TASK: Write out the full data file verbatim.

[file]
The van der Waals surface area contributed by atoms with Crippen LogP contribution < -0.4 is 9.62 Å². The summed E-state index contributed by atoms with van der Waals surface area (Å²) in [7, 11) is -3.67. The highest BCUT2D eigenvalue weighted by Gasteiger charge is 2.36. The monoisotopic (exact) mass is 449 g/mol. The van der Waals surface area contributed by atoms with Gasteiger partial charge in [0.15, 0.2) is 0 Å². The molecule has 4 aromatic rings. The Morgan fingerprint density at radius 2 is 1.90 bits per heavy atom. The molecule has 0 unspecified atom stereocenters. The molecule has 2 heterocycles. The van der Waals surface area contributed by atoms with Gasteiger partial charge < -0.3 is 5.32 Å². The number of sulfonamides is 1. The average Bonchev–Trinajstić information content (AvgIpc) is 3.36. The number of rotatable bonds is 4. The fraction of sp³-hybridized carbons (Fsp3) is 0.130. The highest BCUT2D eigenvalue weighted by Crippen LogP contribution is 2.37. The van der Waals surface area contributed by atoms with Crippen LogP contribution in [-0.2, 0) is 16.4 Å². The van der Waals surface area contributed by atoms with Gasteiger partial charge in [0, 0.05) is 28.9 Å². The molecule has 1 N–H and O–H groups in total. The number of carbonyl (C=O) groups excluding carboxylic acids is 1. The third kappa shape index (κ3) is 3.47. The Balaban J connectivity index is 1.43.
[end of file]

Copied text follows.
The van der Waals surface area contributed by atoms with Crippen LogP contribution < -0.4 is 9.62 Å². The summed E-state index contributed by atoms with van der Waals surface area (Å²) in [7, 11) is -3.67. The highest BCUT2D eigenvalue weighted by Gasteiger charge is 2.36. The monoisotopic (exact) mass is 449 g/mol. The van der Waals surface area contributed by atoms with Gasteiger partial charge in [0.15, 0.2) is 0 Å². The molecule has 4 aromatic rings. The Morgan fingerprint density at radius 2 is 1.90 bits per heavy atom. The molecule has 0 unspecified atom stereocenters. The molecule has 2 heterocycles. The van der Waals surface area contributed by atoms with Gasteiger partial charge < -0.3 is 5.32 Å². The number of sulfonamides is 1. The average Bonchev–Trinajstić information content (AvgIpc) is 3.36. The number of rotatable bonds is 4. The fraction of sp³-hybridized carbons (Fsp3) is 0.130. The highest BCUT2D eigenvalue weighted by Crippen LogP contribution is 2.37. The van der Waals surface area contributed by atoms with Crippen LogP contribution in [-0.2, 0) is 16.4 Å². The van der Waals surface area contributed by atoms with Gasteiger partial charge in [0, 0.05) is 28.9 Å². The molecule has 1 N–H and O–H groups in total. The number of carbonyl (C=O) groups excluding carboxylic acids is 1. The third kappa shape index (κ3) is 3.47. The Balaban J connectivity index is 1.43.